During graduation week of my senior year of high school, one of the activities of enforced fun planned for us was an address to the graduating class by a recent alumnus. I’m not sure if this speech was supposed to be inspirational, or a reality check, or what…I forget his name, but the speaker regaled us with glory days tales about how he’d been a big, cocky, good-looking football star who everyone loved. He couldn’t hack it in college, though, and dropped out after one semester, developed a drug addiction, got his girlfriend knocked up, and wound up waiting tables at his dad’s pizza joint. His thesis statement, his conclusion from his own experience, was “appreciate this time, because high school is the best time of your life.” I think he actually said “it’s all downhill from here.” A friend sitting next to me in the auditorium said, “So just shoot me now.”
Anyone who tells you that high school comprises the best years of your life is lying to you. Maybe they just don’t know any better themselves. Maybe high school WAS the best time of their lives, in which case they should be pitied, not listened to. Maybe they’re lying deliberately for more sinister motives; I’m not really sure. But they ARE lying. Life gets so much better.
There’s a corollary lie that was told to me, and probably to others, with words and without, over the whole course of my growing up: that adulthood is awful. Everything that adults said about adulthood made it sound tedious, boring, scary and expensive, with not much redeeming quality to recommend it. You have to work at a job, pay bills and clean the house. You have to wear pantyhose to your job (to which I silently, internally replied, “no, that just means I can’t have that kind of job”). Get good grades or you’ll wind up flipping burgers.
“In the real world, you’re going to have to learn to work with all kinds of people,” was the most repetitive, cloying, condescending refrain I heard from teachers, as a solitary girl who resisted forced group work.
And certainly most of the adults around me weren’t people I wanted to grow up to be. They yelled, they lied, they spent their days flaunting their arbitrary power over children, telling me what I couldn’t do and that everything I was was somehow wrong. They were condescending and unfair. They MADE adulthood look stupid and awful. I told myself I would never be one. Don’t trust anyone over 30, as the line from a movie went.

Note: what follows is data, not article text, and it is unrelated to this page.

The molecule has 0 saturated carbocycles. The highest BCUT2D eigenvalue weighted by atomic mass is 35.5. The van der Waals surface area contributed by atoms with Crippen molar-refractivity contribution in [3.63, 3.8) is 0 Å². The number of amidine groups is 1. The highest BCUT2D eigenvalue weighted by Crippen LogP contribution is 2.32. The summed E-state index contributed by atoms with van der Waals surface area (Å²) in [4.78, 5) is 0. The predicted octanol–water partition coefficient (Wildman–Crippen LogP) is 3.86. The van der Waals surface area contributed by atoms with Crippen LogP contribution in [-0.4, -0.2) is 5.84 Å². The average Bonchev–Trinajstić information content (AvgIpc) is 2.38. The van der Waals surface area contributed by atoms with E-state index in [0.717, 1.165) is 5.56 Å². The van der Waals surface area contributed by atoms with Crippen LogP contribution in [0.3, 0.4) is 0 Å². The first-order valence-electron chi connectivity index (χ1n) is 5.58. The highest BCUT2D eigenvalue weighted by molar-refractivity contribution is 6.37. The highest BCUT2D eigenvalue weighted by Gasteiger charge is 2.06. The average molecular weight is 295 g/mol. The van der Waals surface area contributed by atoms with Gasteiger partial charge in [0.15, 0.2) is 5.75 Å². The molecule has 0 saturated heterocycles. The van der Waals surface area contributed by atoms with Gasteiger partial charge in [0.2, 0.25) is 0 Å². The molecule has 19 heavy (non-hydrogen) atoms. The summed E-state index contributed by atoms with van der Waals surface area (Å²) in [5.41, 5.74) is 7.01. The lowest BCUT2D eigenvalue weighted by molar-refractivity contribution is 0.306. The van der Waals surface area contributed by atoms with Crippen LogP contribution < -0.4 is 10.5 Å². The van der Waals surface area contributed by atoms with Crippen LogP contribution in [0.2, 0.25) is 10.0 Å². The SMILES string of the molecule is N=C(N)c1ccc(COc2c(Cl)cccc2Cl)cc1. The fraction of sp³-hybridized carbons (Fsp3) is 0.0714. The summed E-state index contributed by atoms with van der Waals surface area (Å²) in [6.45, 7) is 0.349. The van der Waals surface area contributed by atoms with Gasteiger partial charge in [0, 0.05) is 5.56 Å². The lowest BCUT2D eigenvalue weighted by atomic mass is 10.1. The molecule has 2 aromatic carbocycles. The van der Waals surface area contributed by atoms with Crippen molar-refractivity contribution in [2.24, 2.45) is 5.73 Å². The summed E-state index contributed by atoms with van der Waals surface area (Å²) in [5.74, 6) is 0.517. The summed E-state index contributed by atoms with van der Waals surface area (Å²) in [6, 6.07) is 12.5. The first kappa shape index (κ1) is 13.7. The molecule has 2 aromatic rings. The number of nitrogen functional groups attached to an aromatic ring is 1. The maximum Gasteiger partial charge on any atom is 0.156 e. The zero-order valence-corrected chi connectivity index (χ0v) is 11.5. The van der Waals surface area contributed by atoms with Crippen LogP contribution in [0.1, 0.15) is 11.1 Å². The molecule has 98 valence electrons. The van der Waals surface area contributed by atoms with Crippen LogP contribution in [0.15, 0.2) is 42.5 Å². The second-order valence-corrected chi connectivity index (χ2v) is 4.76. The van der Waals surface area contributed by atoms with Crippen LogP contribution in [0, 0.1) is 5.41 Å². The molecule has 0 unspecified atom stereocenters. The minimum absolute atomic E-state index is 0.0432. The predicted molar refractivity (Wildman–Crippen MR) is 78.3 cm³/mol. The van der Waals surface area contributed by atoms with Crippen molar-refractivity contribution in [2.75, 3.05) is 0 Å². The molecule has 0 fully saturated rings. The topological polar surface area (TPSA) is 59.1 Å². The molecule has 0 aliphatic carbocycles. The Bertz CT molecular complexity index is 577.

All of those people were lying, too. Adulthood is wonderful. You get to live on your own terms. You have the power to make your life what you want it to be. It is scary sometimes, and it is expensive, but in almost every other respect, it’s nothing like what I was led to believe it was. Even the paying the bills and cleaning the house parts are actually sort of great. Because every bill I pay reminds me that I’m making a living from something I love doing. Because I like my crazy little apartment; it’s my own space and I like taking care of it. Because everything is better when you know you’ve earned it.
I have a job that I didn’t even know existed when I was in high school. In theater, which most of us grew up being told was not a viable option for making a living. It’s a joyful job, shepherding art into the world, which exploits my strengths (like my love of organizing stuff) and allows me to wear whatever I want. I go to work most days in jeans, boots, and my favorite hoodie.
The number of people who have ever cared where I went to school or what my grades were=zero.
I have wonderful friends, still only a few close ones, chosen and kept for mutual affinity and respect, who I consider as good as family. I have good relationships with the people I work with. My longtime roommate and I joke about being non-sexual “domestic partners.” I even have better relationships with my parents now that they have no say over how I live my life.
It’s not that there are never bullies or unpleasant people, but I have the ability to choose not to keep them in my life for very long; I’m not locked up with them. It’s not that I don’t have problems, but I have more self-knowledge and self-trust with which to handle them. Most of the bullies of my childhood have lives I wouldn’t want, and the people who had the hardest time in school are doing the most amazing things now.
So to all kids having a hard time right now: please live to grow up. College is amazing, and adulthood is better still. There’s so much to learn and experience. There are so many people who will love you for who you really are. The real world is so much more wonderful and free than high school gives you any ability to imagine or anticipate.
And grownups, can we all vow to be better examples to the kids in our lives? To be models of something they might actually want to be, to show them the best of what life has to offer and what they can hope for? Because treating kids like they’re stupid, like their problems are trivial, like they don’t deserve fairness or consideration, only teaches them that adulthood is not something to aspire to.